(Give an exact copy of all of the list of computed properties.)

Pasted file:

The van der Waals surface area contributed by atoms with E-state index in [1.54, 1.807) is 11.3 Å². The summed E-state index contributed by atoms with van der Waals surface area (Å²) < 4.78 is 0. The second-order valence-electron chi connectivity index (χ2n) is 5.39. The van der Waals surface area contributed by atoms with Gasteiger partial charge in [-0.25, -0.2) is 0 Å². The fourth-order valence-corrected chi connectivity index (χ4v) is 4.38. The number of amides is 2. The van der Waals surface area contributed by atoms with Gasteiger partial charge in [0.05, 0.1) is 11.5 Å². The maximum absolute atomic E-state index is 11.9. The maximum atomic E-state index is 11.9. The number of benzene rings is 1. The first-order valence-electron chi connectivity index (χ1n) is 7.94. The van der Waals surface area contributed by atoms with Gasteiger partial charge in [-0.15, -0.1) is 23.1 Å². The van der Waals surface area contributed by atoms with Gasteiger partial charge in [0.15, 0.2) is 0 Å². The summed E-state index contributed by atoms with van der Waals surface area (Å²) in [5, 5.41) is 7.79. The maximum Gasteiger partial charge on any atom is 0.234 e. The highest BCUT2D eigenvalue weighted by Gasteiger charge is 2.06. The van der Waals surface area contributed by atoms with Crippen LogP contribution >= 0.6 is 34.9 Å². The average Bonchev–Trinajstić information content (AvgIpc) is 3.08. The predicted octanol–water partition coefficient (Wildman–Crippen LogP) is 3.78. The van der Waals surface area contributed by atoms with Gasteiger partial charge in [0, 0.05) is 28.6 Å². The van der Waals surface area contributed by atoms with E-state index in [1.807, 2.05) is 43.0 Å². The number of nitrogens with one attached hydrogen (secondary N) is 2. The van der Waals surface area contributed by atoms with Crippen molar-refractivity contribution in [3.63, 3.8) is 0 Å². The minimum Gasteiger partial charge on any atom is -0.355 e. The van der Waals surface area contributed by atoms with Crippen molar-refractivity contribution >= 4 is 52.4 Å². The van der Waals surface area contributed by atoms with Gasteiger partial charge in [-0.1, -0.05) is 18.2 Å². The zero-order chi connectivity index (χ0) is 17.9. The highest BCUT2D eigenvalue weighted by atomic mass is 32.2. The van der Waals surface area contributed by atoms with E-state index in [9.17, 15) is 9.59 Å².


The van der Waals surface area contributed by atoms with E-state index in [1.54, 1.807) is 11.3 Å². The summed E-state index contributed by atoms with van der Waals surface area (Å²) < 4.78 is 0. The second-order valence-electron chi connectivity index (χ2n) is 5.39. The van der Waals surface area contributed by atoms with Gasteiger partial charge in [-0.25, -0.2) is 0 Å². The fourth-order valence-corrected chi connectivity index (χ4v) is 4.38. The number of amides is 2. The van der Waals surface area contributed by atoms with Gasteiger partial charge in [0.05, 0.1) is 11.5 Å². The maximum absolute atomic E-state index is 11.9. The maximum atomic E-state index is 11.9. The number of benzene rings is 1. The first-order valence-electron chi connectivity index (χ1n) is 7.94. The van der Waals surface area contributed by atoms with Gasteiger partial charge in [-0.15, -0.1) is 23.1 Å². The van der Waals surface area contributed by atoms with Gasteiger partial charge in [0.15, 0.2) is 0 Å². The summed E-state index contributed by atoms with van der Waals surface area (Å²) in [5, 5.41) is 7.79. The maximum Gasteiger partial charge on any atom is 0.234 e. The highest BCUT2D eigenvalue weighted by Gasteiger charge is 2.06. The van der Waals surface area contributed by atoms with Crippen LogP contribution >= 0.6 is 34.9 Å². The average Bonchev–Trinajstić information content (AvgIpc) is 3.08. The predicted octanol–water partition coefficient (Wildman–Crippen LogP) is 3.78. The van der Waals surface area contributed by atoms with Gasteiger partial charge in [0, 0.05) is 28.6 Å². The van der Waals surface area contributed by atoms with E-state index in [1.807, 2.05) is 43.0 Å². The number of nitrogens with one attached hydrogen (secondary N) is 2. The van der Waals surface area contributed by atoms with Crippen molar-refractivity contribution in [3.63, 3.8) is 0 Å². The minimum Gasteiger partial charge on any atom is -0.355 e. The van der Waals surface area contributed by atoms with Crippen molar-refractivity contribution >= 4 is 52.4 Å². The van der Waals surface area contributed by atoms with Gasteiger partial charge in [-0.1, -0.05) is 18.2 Å². The zero-order chi connectivity index (χ0) is 17.9. The highest BCUT2D eigenvalue weighted by atomic mass is 32.2. The van der Waals surface area contributed by atoms with E-state index in [9.17, 15) is 9.59 Å².